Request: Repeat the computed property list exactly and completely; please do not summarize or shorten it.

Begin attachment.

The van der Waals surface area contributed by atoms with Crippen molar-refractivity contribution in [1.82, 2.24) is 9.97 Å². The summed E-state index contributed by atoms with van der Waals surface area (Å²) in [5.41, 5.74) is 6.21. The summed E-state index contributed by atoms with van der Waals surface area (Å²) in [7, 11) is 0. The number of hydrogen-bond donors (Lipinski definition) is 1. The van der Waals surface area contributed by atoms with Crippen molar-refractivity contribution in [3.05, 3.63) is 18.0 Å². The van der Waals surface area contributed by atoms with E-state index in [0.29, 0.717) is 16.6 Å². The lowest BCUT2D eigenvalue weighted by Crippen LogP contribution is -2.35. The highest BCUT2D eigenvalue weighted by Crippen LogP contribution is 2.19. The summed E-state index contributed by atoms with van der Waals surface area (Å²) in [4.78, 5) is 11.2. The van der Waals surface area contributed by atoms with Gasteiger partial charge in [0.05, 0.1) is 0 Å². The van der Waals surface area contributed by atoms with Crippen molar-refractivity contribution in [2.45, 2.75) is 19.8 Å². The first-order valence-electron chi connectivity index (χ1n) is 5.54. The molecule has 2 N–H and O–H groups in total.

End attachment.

The van der Waals surface area contributed by atoms with Crippen molar-refractivity contribution in [1.82, 2.24) is 9.97 Å². The summed E-state index contributed by atoms with van der Waals surface area (Å²) in [5.41, 5.74) is 6.21. The summed E-state index contributed by atoms with van der Waals surface area (Å²) in [7, 11) is 0. The number of hydrogen-bond donors (Lipinski definition) is 1. The van der Waals surface area contributed by atoms with Crippen molar-refractivity contribution in [3.05, 3.63) is 18.0 Å². The van der Waals surface area contributed by atoms with E-state index in [0.29, 0.717) is 16.6 Å². The lowest BCUT2D eigenvalue weighted by Crippen LogP contribution is -2.35. The highest BCUT2D eigenvalue weighted by Crippen LogP contribution is 2.19. The summed E-state index contributed by atoms with van der Waals surface area (Å²) in [4.78, 5) is 11.2. The van der Waals surface area contributed by atoms with Gasteiger partial charge in [0.05, 0.1) is 0 Å². The van der Waals surface area contributed by atoms with Crippen molar-refractivity contribution in [2.45, 2.75) is 19.8 Å². The first-order valence-electron chi connectivity index (χ1n) is 5.54. The molecule has 2 N–H and O–H groups in total.